By Olivia Flores Alvarez
By Angelica Leicht
By Jef Rouner
By Jef With One F
By Jef With One F
By Marco Torres
By Olivia Flores Alvarez
Michael Ondaatje isn't a betting man. He didn't wager on who'd be selected for the 1992 Booker Prize. He should have, for he won. (Believe it or not, John Bull is bullish on gambling on literature, so much so that the Booker Prize award ceremony is televised, and just like a sporting event, it comes complete with pre- and post-game interviews.) The favorite of critics and bookmakers -- I mean bookies
-- The English Patient, Ondaatje's lyrical, hypnotic novel of four wounded souls coming together in an abandoned Italian villa at the end of World War II, was awarded the British Commonwealth's most prestigious literary prize. He'll be reading from it Thursday, January 13, at Brazos Bookstore.
The machinations of finding his subject and then rewriting it just-so result in Ondaatje's taking about six years to complete a work. Ondaatje is a professor at York University, edits a literary magazine, Brick, with his wife, the novelist Linda Spalding, and has written three books of poetry -- The Cinnamon Peeler (1991), Secular Love (1984) and There's a Trick with a Knife I'm Learning to Do (1979) -- an output substantial enough to show he's literally ambidextrous.
Such devotion to words shows in The English Patient, a novel beguiling not as much for the standard story it tells as for the extraordinary images it evokes along the way: a crucifix becomes a scarecrow; books fill in missing steps of a staircase; a soldier staves off starvation by eating a nightingale; a desert healer is yoked in a coat of many colors of medicinal herbs and unguents. The novel doesn't gather momentum; rather, it breathes deeply, has breadth's exhale.
Soon to be made into a film, The English Patient grounds itself in another time, in another place, to weave and reweave character revelation. Amid the fallout of war, in the refuge of a bombed-out building, Ondaatje writes about the nature of identity: a burned-out young nurse who retreats from herself as much as from the war; her literally burned English patient who's as charming as he is mysterious; a gentle Canadian thief whose wartime "skills" cost him his hands as well as his nerve; a stalwart Indian sapper in the British army whose three years of bomb-disposal duty have taught him that the only thing safe is himself.
There is a reason Ondaatje puts his characters in earlier times. By using a historical moment as backdrop, by creating recognizable situations -- by making fact into fiction -- Ondaatje's aim is to provide the reader with bearings, a static world as opposed to a dynamic one. A finite tableau of the past, instead of an evolving one of the present, frees him up, he says, to expose individual histories gradually, enigmatically, in fits and starts -- like in life. He can experiment with how to manifest the stuff of people and not worry about conventional plot because he gives the reader a footing through setting, intent via context. Dreamlike, mingling craft since the environment is self-contained, pat. To Ondaatje, the human story is not cut-and-dried, it does not unfold chronologically or even rationally; the writer chips away at the layers so the reader can excavate.
The technique of creating an identifiable historical landscape, replete with acute detail, around an ebbing and flowing narrative, is present in his other novels: Depression-era Toronto in In the Skin of a Lion (1987), two characters of which reappear in The English Patient; old-time New Orleans and the legendary jazz musician Buddy Bolden (who went mad while performing in a parade) in Coming Through Slaughter (1976); the American West at the turn of the century in The Collected Works of Billy the Kid (1970). So much does he advocate that writing should take leaps of narrative faith that Slaughter and Billy the Kid are a compendium of prose, poetry, archives, newspaper clips, photographs and journals.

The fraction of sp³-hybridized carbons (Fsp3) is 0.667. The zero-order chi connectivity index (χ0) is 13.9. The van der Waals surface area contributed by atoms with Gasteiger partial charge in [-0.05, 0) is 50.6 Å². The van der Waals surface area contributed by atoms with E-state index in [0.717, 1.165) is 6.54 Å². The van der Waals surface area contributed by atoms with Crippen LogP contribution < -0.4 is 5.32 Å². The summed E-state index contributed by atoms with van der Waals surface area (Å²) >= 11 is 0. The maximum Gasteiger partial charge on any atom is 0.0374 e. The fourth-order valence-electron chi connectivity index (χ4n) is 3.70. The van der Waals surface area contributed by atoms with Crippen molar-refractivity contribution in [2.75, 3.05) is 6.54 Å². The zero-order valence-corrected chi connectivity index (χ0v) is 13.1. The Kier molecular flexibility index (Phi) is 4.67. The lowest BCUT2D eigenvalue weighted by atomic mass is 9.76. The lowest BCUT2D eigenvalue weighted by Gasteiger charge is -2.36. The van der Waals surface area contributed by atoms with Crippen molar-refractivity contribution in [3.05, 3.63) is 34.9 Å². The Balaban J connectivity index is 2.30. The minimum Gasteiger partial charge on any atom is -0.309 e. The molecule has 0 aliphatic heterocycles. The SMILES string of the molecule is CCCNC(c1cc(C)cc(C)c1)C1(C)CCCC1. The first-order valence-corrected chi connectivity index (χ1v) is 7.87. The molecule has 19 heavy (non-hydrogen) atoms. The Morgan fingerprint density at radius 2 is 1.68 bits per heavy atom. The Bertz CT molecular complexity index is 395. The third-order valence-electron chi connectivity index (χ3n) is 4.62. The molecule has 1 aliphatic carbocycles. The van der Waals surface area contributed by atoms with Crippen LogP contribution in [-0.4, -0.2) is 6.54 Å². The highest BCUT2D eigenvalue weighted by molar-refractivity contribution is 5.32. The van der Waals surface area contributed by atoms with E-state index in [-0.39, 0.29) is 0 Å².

Ondaatje's artistic fluidity has borne itself out of his personal tapestry. He was born in Ceylon (now Sri Lanka) in 1943 of mixed Dutch, Singhalese and Tamil ancestry. (Running in the Family, his delightful 1982 quasi-fictional, tragi-comedic personal memoir about his eccentric family in an exotic land -- a father burying gin bottles in flower beds here, cobras in the garden there -- is being reissued and is part of Ondaatje's reason for the current book tour.) Ondaatje emigrated to England at age eleven, when his parents separated; he eventually settled in Toronto. A Sri Lankan childhood, a British education, a Canadian residence, a couple of novels on American mythology: a man for all seasons and countries.
In Running in the Family, Ondaatje writes of a rare animal native to Sri Lanka called the thalagoya, a cross between an iguana and lizard, that's a great climber and uses its rasping tongue to catch prey. "There is a myth," he says, "that if a child is given thalagoya tongue to eat he will become brilliantly articulate, will always speak beautifully, and in his speech be able to "catch" and collect wonderful, humorous information." What you're supposed to do is remove the skin, cut it in half lengthwise, place the grey tongue between two pieces of banana or plantain and swallow the sandwich without chewing. Though the few people he knew who were given thalagoya tongue spat it out and got sick, and though legend says a side effect is possible death, surely the omnifarious Ondaatje was fed some.
Michael Ondaatje will read from The English Patient on Thursday, January 13, at 7 p.m. at Brazos Bookstore, 2421 Bissonnet, 523-0701.